In this series, I’ve briefly highlighted the dynamics in my paternal family, the manifestations of my grandmother’s mental issues and their effects on her children, and some of the effects on her grandchildren (previous entry).
In this entry, I finally look in the mirror.
Odd One Out
My sister and I were never on good terms. Her infancy was spent primarily around our paternal relatives, and she earned approval and affection by rejecting our mother, and catering to our father. My infancy, dominated by my mother and her family, led me to view my paternal family as frightening. My father’s rages and physical outbursts, very like his own father’s, were only part of it. The rest was the emotional confusion I experienced.
In retrospect, I can see that my sister mimicked my father’s behavior around his family. She was able to form triangles as he did, with his mother and siblings, where two of any three “points” in the triangle would operate for their own emotional fulfillment against the third.
Accustomed to nurturing and encouragement from my mother and her family, I reacted with fear to those triangles. I was the “odd one out” if I was in any triangle at all. A compliment such as “I hear you did well in school” would be followed in my dad’s family by “But you know you’re not very pretty or popular (like your sister)”. Asked to join a conversation, I would be put at ease with generic chat before I became the punchline to a joke. It was, quite literally, a family picnic staple to do this to me and select others among my cousins. We “odd ones” did not dare form alliances of our own. Conversations between us were treated as cause for punishment. One cousin and I were verbally insulted and physically punished in our early teens for quietly talking together, away from the rest of my father’s family, at a picnic. The abuse occurred in full view of the rest of the family, who said and did nothing.
When sociologist Murray Bowen described a family triangle in the 1950s, he used the example of two parents and a child. In my childhood home, the triangle involved me, my sister, and our father. Any squabble between my sister and myself ended in my being punished by our father, while my sister watched; any misdeed of hers was mitigated by her telling our father something I had done. In many cases, I hadn’t done anything wrong. Yet if I denied the wrongdoing, I was punished for lying, and my sister was complimented for her honesty. If she physically abused me, she would accuse me of deserving or starting it, and I would be punished by my father after having been physically hurt by my sister.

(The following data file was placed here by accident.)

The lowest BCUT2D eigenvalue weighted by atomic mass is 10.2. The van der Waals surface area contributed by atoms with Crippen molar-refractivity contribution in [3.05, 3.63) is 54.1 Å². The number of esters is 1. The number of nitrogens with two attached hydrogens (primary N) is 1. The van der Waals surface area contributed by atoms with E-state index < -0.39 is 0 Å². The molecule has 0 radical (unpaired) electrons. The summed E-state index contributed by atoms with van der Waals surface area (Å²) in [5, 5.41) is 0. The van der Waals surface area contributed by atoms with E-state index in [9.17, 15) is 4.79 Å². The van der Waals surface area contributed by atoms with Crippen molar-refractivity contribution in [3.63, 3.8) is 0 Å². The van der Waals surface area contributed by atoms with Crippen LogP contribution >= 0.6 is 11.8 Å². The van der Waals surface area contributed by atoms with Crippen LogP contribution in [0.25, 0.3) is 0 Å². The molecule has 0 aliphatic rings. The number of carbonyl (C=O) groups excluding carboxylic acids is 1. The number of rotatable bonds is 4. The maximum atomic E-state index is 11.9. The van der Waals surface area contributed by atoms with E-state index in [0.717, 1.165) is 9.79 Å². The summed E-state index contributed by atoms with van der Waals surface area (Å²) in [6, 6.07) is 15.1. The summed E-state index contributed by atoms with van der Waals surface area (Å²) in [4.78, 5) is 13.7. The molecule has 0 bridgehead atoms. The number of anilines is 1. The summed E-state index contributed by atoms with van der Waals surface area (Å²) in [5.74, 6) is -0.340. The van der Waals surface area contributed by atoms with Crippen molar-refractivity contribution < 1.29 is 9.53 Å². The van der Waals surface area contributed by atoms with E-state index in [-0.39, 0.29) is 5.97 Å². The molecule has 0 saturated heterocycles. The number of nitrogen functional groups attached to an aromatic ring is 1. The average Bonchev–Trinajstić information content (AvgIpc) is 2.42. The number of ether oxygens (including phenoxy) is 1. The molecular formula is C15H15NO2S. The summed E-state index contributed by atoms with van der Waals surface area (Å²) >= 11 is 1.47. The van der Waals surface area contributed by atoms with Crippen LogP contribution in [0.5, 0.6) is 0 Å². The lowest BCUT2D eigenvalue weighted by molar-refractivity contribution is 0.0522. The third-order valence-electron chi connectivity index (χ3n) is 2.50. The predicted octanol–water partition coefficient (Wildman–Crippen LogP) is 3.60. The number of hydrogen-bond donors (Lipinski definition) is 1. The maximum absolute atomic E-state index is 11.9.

In all this, there was no room for my mother. My father and sister rarely mistreated anyone if my mother was present, and if I brought up my mother, I was told she would agree with them. It wasn’t until I was in my forties that I discovered how much of that was a lie.
The end result? I was diagnosed with post-traumatic stress disorder. I have panic, anxiety, bouts of intense depression, and am occasionally suicidal. I see myself as the reason anything is “wrong”. I cannot wear certain types of shirts because they touch my body in ways that remind me of being physically harmed. The simple snapping of fingers can reduce me to angry fear. In short, I’m a survivor, with the scars to prove it.
In other ways, I thrive. I achieved high academic honors, ran my own business, enjoy a healthy marriage that has lasted over 20 years, and I sell some of the paintings resulting from my art therapy. I do not use alcohol or non-prescribed drugs, and I’m fairly stubborn even about those prescribed medications. I am not violent. Most of all, I am what I have chosen to be. There is, for a survivor of my family, no greater success than that.